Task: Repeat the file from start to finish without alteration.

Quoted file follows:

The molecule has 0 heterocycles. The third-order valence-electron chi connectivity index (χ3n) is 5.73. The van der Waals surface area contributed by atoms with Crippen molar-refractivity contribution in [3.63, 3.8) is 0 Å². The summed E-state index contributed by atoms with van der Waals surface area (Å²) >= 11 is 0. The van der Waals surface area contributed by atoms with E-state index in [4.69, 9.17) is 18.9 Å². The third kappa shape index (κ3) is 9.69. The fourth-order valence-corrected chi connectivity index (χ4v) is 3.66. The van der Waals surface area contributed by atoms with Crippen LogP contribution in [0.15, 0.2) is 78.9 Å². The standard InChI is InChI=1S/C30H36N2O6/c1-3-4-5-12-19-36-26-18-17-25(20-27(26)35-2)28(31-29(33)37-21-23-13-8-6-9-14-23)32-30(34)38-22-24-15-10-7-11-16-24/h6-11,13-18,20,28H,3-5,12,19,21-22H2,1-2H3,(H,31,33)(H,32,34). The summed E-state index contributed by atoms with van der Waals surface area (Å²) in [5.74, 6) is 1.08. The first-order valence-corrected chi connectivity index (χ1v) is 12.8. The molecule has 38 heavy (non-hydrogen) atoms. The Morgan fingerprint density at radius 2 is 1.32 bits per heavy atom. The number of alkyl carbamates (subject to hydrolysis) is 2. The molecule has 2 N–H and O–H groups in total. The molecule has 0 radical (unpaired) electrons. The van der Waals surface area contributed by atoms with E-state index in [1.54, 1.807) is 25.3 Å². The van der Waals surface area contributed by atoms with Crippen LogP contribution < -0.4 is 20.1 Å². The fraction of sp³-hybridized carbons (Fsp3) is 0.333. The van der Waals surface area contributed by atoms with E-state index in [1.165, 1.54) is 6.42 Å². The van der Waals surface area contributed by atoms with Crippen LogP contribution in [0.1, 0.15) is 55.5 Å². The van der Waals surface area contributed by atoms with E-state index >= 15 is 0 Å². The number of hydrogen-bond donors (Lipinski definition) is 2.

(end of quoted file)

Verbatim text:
The molecule has 0 heterocycles. The third-order valence-electron chi connectivity index (χ3n) is 5.73. The van der Waals surface area contributed by atoms with Crippen molar-refractivity contribution in [3.63, 3.8) is 0 Å². The summed E-state index contributed by atoms with van der Waals surface area (Å²) >= 11 is 0. The van der Waals surface area contributed by atoms with E-state index in [4.69, 9.17) is 18.9 Å². The third kappa shape index (κ3) is 9.69. The fourth-order valence-corrected chi connectivity index (χ4v) is 3.66. The van der Waals surface area contributed by atoms with Crippen LogP contribution in [0.15, 0.2) is 78.9 Å². The standard InChI is InChI=1S/C30H36N2O6/c1-3-4-5-12-19-36-26-18-17-25(20-27(26)35-2)28(31-29(33)37-21-23-13-8-6-9-14-23)32-30(34)38-22-24-15-10-7-11-16-24/h6-11,13-18,20,28H,3-5,12,19,21-22H2,1-2H3,(H,31,33)(H,32,34). The summed E-state index contributed by atoms with van der Waals surface area (Å²) in [5.74, 6) is 1.08. The first-order valence-corrected chi connectivity index (χ1v) is 12.8. The molecule has 38 heavy (non-hydrogen) atoms. The Morgan fingerprint density at radius 2 is 1.32 bits per heavy atom. The number of alkyl carbamates (subject to hydrolysis) is 2. The molecule has 2 N–H and O–H groups in total. The molecule has 0 radical (unpaired) electrons. The van der Waals surface area contributed by atoms with E-state index in [1.54, 1.807) is 25.3 Å². The van der Waals surface area contributed by atoms with Crippen LogP contribution < -0.4 is 20.1 Å². The fraction of sp³-hybridized carbons (Fsp3) is 0.333. The van der Waals surface area contributed by atoms with E-state index in [1.165, 1.54) is 6.42 Å². The van der Waals surface area contributed by atoms with Crippen LogP contribution in [0.1, 0.15) is 55.5 Å². The van der Waals surface area contributed by atoms with E-state index >= 15 is 0 Å². The number of hydrogen-bond donors (Lipinski definition) is 2.